DĀSŌHA: [ದಾಸೋಹ]

One of the prerequisites of liberation is selflessness, which is expressed in two ways – bhṛtyāchār [ಭೃತ್ಯಾಚಾರ] and Dāsōha. [ದಾಸೋಹ] In fact, the two are related in the sense that the latter cannot be practised without the former. The essence of the bhṛtyāchār (conduct of a servant) is humility or modesty. One who is humble must serve guru, Jangama, other devotees of GOD and the society in an humble and selfless manner. Dāsōha consists in giving charity, but in an humble manner. The difference between charity and dāsōha is that the former may be – but the latter must not be - practised with a sense of selfishness and arrogance. Dāsōha is far removed form giving charity with a selfish motive or with arrogance.

The Kannada word dāsōha is, in fact, a corrupt form of the Sanskrit compound dāsōhaṃ meaning ‘I am (ahaṃ) [ಅಹಂ] servant (dasa). But the Kannada word dāsōha means charity given with a sense of servitude. One who practises dāsōha must, in the first place, regard himself as a servant (bhṛtya or dāsa) [ಭೃತ್ಯ or ದಾಸ ] of Jangama, society, etc. Moreover, an effective dāsōha must fulfil one more condition: the food or money or other materials offered in dāsōha must have been earned in honest manner. If they are gained in a corrupt way or by methods, which involve violence, cheating, stealing, etc., they are not fit for dāsōha.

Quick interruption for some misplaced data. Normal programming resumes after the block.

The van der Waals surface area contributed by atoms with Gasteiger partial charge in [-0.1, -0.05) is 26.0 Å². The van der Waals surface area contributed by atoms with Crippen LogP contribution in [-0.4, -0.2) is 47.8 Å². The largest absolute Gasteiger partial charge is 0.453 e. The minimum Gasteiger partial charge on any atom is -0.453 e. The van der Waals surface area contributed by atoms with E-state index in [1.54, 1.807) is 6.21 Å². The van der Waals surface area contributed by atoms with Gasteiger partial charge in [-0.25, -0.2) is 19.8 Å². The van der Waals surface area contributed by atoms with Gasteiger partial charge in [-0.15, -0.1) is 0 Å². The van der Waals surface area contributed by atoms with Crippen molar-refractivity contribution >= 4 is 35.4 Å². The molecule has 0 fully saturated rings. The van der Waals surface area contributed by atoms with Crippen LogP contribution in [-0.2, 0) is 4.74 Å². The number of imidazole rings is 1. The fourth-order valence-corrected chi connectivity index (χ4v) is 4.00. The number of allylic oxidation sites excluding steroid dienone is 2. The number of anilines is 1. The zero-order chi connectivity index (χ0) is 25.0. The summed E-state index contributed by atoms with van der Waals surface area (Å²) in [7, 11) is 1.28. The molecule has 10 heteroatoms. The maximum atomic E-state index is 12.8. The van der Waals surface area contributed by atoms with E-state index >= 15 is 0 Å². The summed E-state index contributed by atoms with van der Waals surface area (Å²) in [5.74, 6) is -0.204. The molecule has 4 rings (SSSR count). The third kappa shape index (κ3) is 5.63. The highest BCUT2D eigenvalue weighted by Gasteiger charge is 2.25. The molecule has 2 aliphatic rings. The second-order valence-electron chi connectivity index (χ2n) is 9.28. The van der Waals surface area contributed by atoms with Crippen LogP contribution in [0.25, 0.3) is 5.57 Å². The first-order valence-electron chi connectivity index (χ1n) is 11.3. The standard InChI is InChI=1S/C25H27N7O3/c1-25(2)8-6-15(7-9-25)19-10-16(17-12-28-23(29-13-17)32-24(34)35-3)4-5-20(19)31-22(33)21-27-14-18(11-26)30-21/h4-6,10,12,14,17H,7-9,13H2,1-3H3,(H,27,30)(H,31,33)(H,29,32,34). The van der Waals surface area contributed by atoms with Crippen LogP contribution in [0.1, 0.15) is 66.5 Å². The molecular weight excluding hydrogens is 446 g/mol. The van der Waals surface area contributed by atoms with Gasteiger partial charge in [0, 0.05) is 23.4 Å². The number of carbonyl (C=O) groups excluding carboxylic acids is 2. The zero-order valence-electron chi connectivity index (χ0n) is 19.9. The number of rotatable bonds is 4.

Dāsōha is practised in two ways. The one done in the maṭhas [ಮಠ] (monasteries) is normally in the form of ‘common kitchen’ (free food) and though this is done by the Jangamas of the maṭha, the Jangamas themselves are helped financially and materially by the devotees. The Jangamas are engaged in promoting knowledge (Jnyana-dāsōha) [ಜ್ಞಾನ-ದಾಸೋಹ] also.

Dāsōha of another form, performed by the devotees in their houses consists in offering food to the Jangamas and fellow devotees. It may also include offering food grains, money and other materials to the Jangamas, which the latter use for the social good. Thus one who practises dāsōha enhances one’s own spiritual merit while simultaneously doing social service.

In the final analysis, the concept of dāsōha represents the core of Lingayat philosophy that all things are Prasaada of Parashiva and must be returned to the fellow devotees who are but His different mouths in an humble manner. One who does this in this sense has the satisfaction of being free from the feeling of indebtedness.

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